Deciding whether or not to become an in-house lawyer is no easy decision. The decision you make regarding your career will have major ramifications for your future, so it’s not one to be made lightly.
However, there are also many myths and non-realities about this career path. In this post, we’re going to put an end to them once and for all so you’ll have much more clarity about what path you’d like to go down.
After reading this post, you’ll know the pros and cons of becoming an in-house lawyer.
Pros Of Becoming An In-House Lawyer
- One client
This can either be a pro or a con depending on how you want to look at it, but we’re sure for most people it’s a plus. The reason why we’re more inclined to see this as a positive is because it generally means that you’ll be working on a range of matters that you enjoy for the one client. It also gives you that sense of security because you know that client will be able to give you consistent work each week.
- Be part of a team
As an in-house lawyer, you’re generally going to be working as part of a team on a whole variety of legal matters. Compare this to when you’re working as an outside lawyer, there tends to be a one-off relationship with each client and that’s it.
If working in teams is something you enjoy and you like that sense of teamwork, then this is a major plus of being an in-house lawyer.
- Working on the big picture
When you work as part of an in-house counsel, you’ll find that you’re working on something that will help the company you work for achieve their goals and align with their own corporate objectives.
However, as an outside counsel, you’ll often find yourself caught up in the minor details. This can often be a major attraction for in-house lawyers as they like that sense of challenge and working toward corporate aligned goals.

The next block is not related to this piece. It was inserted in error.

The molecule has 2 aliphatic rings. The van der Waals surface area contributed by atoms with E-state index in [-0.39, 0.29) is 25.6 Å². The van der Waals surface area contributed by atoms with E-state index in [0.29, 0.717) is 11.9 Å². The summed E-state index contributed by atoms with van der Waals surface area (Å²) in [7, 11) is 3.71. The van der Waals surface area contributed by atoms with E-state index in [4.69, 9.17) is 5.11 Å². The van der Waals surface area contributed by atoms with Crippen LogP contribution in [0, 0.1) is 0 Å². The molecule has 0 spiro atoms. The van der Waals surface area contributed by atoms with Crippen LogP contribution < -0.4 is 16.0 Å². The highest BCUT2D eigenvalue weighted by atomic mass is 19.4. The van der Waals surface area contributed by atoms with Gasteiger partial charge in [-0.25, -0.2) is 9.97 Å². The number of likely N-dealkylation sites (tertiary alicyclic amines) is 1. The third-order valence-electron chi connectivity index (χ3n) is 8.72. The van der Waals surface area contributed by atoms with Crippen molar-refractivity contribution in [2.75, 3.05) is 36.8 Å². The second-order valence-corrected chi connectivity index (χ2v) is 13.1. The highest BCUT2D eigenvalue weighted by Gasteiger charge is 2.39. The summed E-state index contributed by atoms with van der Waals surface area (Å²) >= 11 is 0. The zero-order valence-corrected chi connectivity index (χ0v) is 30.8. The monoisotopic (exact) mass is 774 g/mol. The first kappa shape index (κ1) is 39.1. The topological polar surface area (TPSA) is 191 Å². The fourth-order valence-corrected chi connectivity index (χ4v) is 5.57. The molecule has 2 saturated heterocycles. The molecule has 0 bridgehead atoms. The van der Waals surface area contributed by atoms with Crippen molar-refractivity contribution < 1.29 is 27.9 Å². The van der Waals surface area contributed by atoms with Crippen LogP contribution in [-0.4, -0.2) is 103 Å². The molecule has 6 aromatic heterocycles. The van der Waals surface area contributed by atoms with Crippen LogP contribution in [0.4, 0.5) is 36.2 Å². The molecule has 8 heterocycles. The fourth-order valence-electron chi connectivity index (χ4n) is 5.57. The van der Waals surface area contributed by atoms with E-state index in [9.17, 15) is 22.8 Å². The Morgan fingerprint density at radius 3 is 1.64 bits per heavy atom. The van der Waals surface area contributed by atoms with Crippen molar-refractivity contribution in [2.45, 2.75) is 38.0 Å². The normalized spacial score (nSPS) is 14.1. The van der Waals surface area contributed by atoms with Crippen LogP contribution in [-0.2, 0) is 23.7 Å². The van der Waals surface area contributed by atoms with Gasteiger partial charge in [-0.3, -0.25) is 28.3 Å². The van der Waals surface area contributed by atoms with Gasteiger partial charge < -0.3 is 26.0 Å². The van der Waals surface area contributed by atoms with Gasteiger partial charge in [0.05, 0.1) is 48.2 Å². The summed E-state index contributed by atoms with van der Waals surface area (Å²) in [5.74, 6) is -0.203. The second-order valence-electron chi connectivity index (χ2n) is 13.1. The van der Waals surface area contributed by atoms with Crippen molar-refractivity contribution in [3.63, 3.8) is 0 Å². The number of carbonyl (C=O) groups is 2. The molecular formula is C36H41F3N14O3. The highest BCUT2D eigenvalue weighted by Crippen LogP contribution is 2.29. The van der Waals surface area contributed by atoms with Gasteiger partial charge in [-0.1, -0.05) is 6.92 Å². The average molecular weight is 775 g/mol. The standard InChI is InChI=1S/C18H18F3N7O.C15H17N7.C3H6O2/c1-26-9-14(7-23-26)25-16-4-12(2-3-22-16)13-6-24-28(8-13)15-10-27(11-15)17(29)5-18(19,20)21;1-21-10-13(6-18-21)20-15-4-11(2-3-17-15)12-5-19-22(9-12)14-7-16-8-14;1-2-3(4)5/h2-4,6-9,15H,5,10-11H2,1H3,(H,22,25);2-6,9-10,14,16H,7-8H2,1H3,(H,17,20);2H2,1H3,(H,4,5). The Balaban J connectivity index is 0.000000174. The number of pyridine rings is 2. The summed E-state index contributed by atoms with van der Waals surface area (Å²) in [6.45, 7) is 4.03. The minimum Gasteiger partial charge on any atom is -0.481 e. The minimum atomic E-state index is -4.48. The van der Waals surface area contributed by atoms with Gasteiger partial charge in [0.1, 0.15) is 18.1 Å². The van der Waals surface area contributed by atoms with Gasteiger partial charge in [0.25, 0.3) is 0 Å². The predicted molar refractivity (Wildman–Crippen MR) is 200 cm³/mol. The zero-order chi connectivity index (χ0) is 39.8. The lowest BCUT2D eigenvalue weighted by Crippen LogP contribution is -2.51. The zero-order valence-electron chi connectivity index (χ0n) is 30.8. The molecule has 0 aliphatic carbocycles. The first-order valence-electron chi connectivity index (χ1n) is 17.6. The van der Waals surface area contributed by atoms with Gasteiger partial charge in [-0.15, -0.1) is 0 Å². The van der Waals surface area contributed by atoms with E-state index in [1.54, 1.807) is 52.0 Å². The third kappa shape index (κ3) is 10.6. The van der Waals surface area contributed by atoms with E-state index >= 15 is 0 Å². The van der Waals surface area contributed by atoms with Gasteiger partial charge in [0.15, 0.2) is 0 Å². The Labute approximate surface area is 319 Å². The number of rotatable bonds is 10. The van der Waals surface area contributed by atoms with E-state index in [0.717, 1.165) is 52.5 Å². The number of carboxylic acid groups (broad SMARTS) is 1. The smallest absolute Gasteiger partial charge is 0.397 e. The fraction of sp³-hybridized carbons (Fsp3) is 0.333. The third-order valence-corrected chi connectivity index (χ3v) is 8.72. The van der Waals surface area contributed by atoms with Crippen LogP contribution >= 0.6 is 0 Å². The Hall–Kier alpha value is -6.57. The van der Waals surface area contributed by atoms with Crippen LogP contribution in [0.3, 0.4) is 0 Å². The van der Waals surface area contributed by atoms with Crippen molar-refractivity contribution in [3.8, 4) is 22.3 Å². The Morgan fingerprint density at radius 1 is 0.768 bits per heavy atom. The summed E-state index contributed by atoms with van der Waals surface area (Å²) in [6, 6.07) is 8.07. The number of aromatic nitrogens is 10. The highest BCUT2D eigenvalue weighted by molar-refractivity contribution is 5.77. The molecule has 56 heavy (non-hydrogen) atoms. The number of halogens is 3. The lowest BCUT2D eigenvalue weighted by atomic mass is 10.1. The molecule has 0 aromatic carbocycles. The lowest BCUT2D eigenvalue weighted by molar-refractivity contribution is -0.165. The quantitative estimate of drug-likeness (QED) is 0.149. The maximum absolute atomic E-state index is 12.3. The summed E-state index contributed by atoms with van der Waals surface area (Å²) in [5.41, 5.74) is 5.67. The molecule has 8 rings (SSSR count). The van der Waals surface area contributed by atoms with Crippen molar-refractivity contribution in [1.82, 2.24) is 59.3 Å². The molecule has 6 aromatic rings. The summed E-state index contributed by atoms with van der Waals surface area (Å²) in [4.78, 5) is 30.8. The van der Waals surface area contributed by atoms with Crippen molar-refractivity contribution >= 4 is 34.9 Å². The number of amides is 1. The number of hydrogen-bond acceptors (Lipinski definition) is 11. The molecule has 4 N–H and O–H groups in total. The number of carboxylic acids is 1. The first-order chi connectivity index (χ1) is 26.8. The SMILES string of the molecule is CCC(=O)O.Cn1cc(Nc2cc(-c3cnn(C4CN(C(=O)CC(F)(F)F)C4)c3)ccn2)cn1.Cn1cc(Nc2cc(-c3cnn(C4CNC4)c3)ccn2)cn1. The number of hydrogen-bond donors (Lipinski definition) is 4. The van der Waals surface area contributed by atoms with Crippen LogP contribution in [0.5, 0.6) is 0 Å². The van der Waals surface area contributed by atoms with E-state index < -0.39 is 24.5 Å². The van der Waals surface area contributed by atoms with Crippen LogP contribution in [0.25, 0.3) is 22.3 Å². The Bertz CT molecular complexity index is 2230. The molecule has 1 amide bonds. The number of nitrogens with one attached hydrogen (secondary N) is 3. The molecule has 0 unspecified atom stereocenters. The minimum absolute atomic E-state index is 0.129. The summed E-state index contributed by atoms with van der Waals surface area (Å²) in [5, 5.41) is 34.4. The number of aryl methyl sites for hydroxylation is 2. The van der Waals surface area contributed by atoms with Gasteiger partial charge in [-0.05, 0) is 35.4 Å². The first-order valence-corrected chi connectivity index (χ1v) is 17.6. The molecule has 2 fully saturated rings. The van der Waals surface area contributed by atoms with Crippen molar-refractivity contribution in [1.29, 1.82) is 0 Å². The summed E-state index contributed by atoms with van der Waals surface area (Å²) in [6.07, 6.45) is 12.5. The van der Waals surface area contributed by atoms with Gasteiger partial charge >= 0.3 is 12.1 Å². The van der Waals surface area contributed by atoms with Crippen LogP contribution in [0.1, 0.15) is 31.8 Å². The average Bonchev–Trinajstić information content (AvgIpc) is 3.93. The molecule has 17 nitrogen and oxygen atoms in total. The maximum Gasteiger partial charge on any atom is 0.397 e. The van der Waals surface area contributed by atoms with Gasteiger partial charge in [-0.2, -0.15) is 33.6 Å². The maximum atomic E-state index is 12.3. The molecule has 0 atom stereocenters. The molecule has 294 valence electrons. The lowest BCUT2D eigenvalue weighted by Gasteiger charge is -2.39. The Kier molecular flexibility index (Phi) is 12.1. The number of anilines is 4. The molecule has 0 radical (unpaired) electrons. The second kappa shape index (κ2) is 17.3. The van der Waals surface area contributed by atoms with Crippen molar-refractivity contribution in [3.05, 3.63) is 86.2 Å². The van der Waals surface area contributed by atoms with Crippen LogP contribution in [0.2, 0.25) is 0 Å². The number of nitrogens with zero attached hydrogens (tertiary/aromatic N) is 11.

Cons Of Becoming An In-House Lawyer
It’s not always rosy being an in-house lawyer and it would unfair to paint such a picture so of course, without any bias here are the following cons of becoming an in-house lawyer.
- One client
Just as this is a positive mentioned above, it can also be a negative. That’s because you’re putting all your eggs in one basket. You must rely on the company staying profitable for you to have a job and if they hit hard times or go broke then you may find yourself laid off.
It also means that you won’t experience the same kind of variety of work as you would being outside counsel so if you like diversity of clients then an in-house position may not suit you.
- Long work hours
Don’t expect that you’ll always be working a typical 9-5 work routine. Sure, there are days when you will be, but there are also going to be situations whereby you’re going to need to put in overtime or even work on weekends.
You also won’t get billable hours like you would if you worked as part of an outside counsel. For some people, they prefer that but others prefer to security that comes with an in-house position.
- Fewer training and development opportunities
Because you’re always working with the one client at the one company, there are fewer training and career development opportunities compared to what you’d find working at a law firm.
This can be a big issue for junior lawyers who want to build upon their skill set but find that the opportunities are just too limited at a company in-house counsel.[tweet_dis_img][/tweet_dis_img]
As you can see, law firms and in-house positions offer their own set of advantages and disadvantages. Our recommendation is to think about what your own career and personal development goals are and then see what legal path best fits within that.
This way you’re far more likely to make a better and more sound career decision compared to people who are simply chasing the money or some other superficial glory.
If you would like to speak with one of our legal experts in this area then don’t hesitate to get in touch with us today.